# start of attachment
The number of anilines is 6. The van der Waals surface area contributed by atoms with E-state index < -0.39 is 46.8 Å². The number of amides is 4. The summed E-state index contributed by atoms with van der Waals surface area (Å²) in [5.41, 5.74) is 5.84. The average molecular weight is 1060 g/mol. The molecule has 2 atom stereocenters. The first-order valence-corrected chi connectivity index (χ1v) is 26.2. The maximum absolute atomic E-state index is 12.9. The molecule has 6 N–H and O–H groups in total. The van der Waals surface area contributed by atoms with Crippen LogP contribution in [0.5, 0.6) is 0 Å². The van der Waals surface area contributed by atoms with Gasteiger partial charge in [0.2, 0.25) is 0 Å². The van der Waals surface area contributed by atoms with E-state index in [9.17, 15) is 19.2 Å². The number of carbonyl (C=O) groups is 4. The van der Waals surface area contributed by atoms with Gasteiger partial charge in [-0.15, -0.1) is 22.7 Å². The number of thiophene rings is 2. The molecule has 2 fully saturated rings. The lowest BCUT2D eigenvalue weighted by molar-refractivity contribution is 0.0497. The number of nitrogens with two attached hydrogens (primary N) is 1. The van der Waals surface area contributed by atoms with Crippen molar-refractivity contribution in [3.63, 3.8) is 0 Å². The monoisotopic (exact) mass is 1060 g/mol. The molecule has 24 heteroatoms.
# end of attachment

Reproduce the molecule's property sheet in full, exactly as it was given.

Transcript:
The number of anilines is 6. The van der Waals surface area contributed by atoms with E-state index < -0.39 is 46.8 Å². The number of amides is 4. The summed E-state index contributed by atoms with van der Waals surface area (Å²) in [5.41, 5.74) is 5.84. The average molecular weight is 1060 g/mol. The molecule has 2 atom stereocenters. The first-order valence-corrected chi connectivity index (χ1v) is 26.2. The maximum absolute atomic E-state index is 12.9. The molecule has 6 N–H and O–H groups in total. The van der Waals surface area contributed by atoms with Crippen LogP contribution in [0.5, 0.6) is 0 Å². The van der Waals surface area contributed by atoms with Gasteiger partial charge in [0.2, 0.25) is 0 Å². The van der Waals surface area contributed by atoms with E-state index in [9.17, 15) is 19.2 Å². The number of carbonyl (C=O) groups is 4. The van der Waals surface area contributed by atoms with Gasteiger partial charge in [-0.15, -0.1) is 22.7 Å². The number of thiophene rings is 2. The molecule has 2 fully saturated rings. The lowest BCUT2D eigenvalue weighted by molar-refractivity contribution is 0.0497. The number of nitrogens with two attached hydrogens (primary N) is 1. The van der Waals surface area contributed by atoms with Crippen molar-refractivity contribution in [3.63, 3.8) is 0 Å². The monoisotopic (exact) mass is 1060 g/mol. The molecule has 24 heteroatoms.